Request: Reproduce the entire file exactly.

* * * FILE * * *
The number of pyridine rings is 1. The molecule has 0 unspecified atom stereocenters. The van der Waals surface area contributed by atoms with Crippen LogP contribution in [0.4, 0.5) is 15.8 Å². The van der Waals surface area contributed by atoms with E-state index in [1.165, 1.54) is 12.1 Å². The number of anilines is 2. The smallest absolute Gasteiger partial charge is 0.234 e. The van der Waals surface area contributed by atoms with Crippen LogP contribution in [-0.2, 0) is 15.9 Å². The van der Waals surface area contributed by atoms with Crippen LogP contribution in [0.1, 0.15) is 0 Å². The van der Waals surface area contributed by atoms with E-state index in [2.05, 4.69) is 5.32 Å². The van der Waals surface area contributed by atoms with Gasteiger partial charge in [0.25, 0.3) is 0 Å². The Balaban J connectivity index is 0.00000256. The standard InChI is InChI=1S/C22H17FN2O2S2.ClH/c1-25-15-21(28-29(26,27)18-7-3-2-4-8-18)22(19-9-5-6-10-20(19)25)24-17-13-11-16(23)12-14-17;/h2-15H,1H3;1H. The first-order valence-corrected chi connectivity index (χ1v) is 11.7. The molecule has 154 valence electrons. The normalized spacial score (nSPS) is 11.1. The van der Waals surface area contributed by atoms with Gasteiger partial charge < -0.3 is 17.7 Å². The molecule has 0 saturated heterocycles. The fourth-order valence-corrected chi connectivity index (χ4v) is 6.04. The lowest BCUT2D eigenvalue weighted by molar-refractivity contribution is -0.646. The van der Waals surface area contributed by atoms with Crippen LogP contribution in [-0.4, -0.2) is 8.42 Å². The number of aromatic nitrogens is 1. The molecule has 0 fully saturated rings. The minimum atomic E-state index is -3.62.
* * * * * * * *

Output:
The number of pyridine rings is 1. The molecule has 0 unspecified atom stereocenters. The van der Waals surface area contributed by atoms with Crippen LogP contribution in [0.4, 0.5) is 15.8 Å². The van der Waals surface area contributed by atoms with E-state index in [1.165, 1.54) is 12.1 Å². The number of anilines is 2. The smallest absolute Gasteiger partial charge is 0.234 e. The van der Waals surface area contributed by atoms with Crippen LogP contribution in [-0.2, 0) is 15.9 Å². The van der Waals surface area contributed by atoms with Crippen LogP contribution in [0.1, 0.15) is 0 Å². The van der Waals surface area contributed by atoms with E-state index in [2.05, 4.69) is 5.32 Å². The van der Waals surface area contributed by atoms with Gasteiger partial charge in [0.25, 0.3) is 0 Å². The Balaban J connectivity index is 0.00000256. The standard InChI is InChI=1S/C22H17FN2O2S2.ClH/c1-25-15-21(28-29(26,27)18-7-3-2-4-8-18)22(19-9-5-6-10-20(19)25)24-17-13-11-16(23)12-14-17;/h2-15H,1H3;1H. The first-order valence-corrected chi connectivity index (χ1v) is 11.7. The molecule has 154 valence electrons. The normalized spacial score (nSPS) is 11.1. The van der Waals surface area contributed by atoms with Gasteiger partial charge < -0.3 is 17.7 Å². The molecule has 0 saturated heterocycles. The fourth-order valence-corrected chi connectivity index (χ4v) is 6.04. The lowest BCUT2D eigenvalue weighted by molar-refractivity contribution is -0.646. The van der Waals surface area contributed by atoms with Crippen LogP contribution in [-0.4, -0.2) is 8.42 Å². The number of aromatic nitrogens is 1. The molecule has 0 fully saturated rings. The minimum atomic E-state index is -3.62.